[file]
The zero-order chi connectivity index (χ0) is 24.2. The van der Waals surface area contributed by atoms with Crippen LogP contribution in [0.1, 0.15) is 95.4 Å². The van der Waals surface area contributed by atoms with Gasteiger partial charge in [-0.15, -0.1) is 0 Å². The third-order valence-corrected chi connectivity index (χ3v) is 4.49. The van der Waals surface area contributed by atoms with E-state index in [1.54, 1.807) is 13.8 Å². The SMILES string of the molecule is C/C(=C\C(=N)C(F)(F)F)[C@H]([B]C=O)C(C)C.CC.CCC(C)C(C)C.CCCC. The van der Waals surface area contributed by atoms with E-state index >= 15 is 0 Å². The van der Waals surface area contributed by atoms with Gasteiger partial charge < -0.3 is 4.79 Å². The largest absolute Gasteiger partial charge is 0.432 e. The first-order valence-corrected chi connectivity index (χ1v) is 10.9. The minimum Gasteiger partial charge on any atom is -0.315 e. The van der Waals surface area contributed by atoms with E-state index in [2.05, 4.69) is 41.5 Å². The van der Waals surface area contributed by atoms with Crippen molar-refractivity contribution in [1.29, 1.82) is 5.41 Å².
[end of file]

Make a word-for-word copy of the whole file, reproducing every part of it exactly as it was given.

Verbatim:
The zero-order chi connectivity index (χ0) is 24.2. The van der Waals surface area contributed by atoms with Crippen LogP contribution in [0.1, 0.15) is 95.4 Å². The van der Waals surface area contributed by atoms with Gasteiger partial charge in [-0.15, -0.1) is 0 Å². The third-order valence-corrected chi connectivity index (χ3v) is 4.49. The van der Waals surface area contributed by atoms with E-state index in [1.54, 1.807) is 13.8 Å². The SMILES string of the molecule is C/C(=C\C(=N)C(F)(F)F)[C@H]([B]C=O)C(C)C.CC.CCC(C)C(C)C.CCCC. The van der Waals surface area contributed by atoms with E-state index >= 15 is 0 Å². The van der Waals surface area contributed by atoms with Gasteiger partial charge < -0.3 is 4.79 Å². The largest absolute Gasteiger partial charge is 0.432 e. The first-order valence-corrected chi connectivity index (χ1v) is 10.9. The minimum Gasteiger partial charge on any atom is -0.315 e. The van der Waals surface area contributed by atoms with E-state index in [2.05, 4.69) is 41.5 Å². The van der Waals surface area contributed by atoms with Crippen molar-refractivity contribution in [1.29, 1.82) is 5.41 Å².